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Editorial

Introduction to Special Issue of Plant Virus Emergence

1
Plant Pathology Department, University of Kentucky, Lexington, KY 40546, USA
2
Department of Plant Pathology and Microbiology, Texas A&M University, College Station, TX 77802, USA
*
Authors to whom correspondence should be addressed.
Passed away.
Viruses 2021, 13(1), 55; https://doi.org/10.3390/v13010055
Submission received: 24 December 2020 / Accepted: 30 December 2020 / Published: 1 January 2021
(This article belongs to the Special Issue Plant Virus Emergence)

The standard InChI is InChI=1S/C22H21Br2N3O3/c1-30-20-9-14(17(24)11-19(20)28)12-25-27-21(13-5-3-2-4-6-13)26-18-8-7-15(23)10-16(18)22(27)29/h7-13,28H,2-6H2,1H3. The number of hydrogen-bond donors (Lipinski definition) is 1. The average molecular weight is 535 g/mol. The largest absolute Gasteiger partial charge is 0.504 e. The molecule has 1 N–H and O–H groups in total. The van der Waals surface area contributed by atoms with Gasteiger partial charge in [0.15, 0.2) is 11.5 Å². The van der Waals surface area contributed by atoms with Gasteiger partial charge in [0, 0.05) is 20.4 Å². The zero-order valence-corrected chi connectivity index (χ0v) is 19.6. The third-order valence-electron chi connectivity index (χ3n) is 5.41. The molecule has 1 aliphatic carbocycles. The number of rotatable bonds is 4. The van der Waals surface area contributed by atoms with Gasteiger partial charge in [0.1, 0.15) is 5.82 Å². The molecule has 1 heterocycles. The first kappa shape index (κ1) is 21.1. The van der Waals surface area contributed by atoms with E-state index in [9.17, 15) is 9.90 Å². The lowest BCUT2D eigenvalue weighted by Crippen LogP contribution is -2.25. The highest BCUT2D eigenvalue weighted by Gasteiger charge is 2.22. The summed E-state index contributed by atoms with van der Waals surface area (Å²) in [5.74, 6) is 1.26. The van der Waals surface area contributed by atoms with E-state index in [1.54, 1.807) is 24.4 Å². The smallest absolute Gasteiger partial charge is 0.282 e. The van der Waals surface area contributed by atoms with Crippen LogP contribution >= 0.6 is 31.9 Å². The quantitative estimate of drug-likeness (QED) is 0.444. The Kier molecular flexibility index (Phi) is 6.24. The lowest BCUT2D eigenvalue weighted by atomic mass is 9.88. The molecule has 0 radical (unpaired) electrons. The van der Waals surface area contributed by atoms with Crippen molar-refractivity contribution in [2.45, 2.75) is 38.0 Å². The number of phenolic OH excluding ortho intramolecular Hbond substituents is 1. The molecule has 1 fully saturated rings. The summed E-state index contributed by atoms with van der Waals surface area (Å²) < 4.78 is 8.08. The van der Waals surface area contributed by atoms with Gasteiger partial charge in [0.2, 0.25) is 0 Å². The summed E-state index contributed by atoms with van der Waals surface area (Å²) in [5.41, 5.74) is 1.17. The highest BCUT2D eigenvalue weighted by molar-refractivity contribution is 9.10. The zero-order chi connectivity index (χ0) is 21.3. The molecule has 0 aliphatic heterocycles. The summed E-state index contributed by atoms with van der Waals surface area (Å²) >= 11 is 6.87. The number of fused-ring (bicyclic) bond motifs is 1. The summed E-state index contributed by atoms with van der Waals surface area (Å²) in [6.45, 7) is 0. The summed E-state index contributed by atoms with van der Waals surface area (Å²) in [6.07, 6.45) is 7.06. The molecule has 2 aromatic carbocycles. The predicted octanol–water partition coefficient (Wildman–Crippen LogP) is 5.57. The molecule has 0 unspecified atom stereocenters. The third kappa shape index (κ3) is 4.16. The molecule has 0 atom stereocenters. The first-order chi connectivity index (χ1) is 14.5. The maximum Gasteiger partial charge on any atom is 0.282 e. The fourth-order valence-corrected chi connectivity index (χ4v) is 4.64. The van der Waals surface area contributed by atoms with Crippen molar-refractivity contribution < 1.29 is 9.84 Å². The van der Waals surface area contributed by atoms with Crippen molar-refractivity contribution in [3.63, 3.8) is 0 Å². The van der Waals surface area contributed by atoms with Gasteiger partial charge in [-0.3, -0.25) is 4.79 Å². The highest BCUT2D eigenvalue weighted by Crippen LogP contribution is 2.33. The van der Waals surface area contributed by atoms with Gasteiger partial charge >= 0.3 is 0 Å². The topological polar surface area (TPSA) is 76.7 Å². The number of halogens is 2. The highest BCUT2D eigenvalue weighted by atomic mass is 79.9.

We are pleased to present in this Special Issue a series of reviews and research studies on the topic of “Plant Virus Emergence”. The issue includes a series of articles that elaborate on important plant virus diseases that are among the most recent epidemiological concerns. This Special Issue is predicated on the paradigm that plant virus epidemiology, outbreaks, epidemics, and pandemics parallel zoonotic viruses, and can be consequential to global food security [1]. There is evidence that local, regional, national, and global trade of agricultural products has aided the global dispersal of plant virus diseases. Expanding farmlands into pristine natural areas has created opportunities for viruses in native landscapes to invade crops, while the movement of food and food products disseminates viruses creating epidemics or pandemics [2,3]. As covered in several of the submissions, a number of factors drive plant virus emergence. Included in these are direct anthropomorphic activities, reviewed in “Homo sapiens: the superspreader of plant viral diseases” [4]. This theme of distribution of cultivated plants around the world, dispersed from their centers of domestication, implicates humans as being responsible for the novel encounters between plants and their pests. Alternatively, in the article “Disease Pandemics and Major Epidemics Arising from New Encounters between Indigenous Viruses and Introduced Crops Viruses” [5], Jones considers the phenomenon of spillover, the movement of viruses from non-cultivated vegetation into introduced crop plants. Such a phenomenon parallels that which occurred in the emergence of Ebola [6], Hendra, and Nipah viruses [7]. Climate change has also created favorable environments for insects that vector plant viruses. Regulatory agencies around the globe are working together to prevent or mitigate the introduction of plant viruses into new areas where they can cause devastation to food security. Moreover, plant virus outbreaks not only directly impact food supply, they also incidentally affect human health.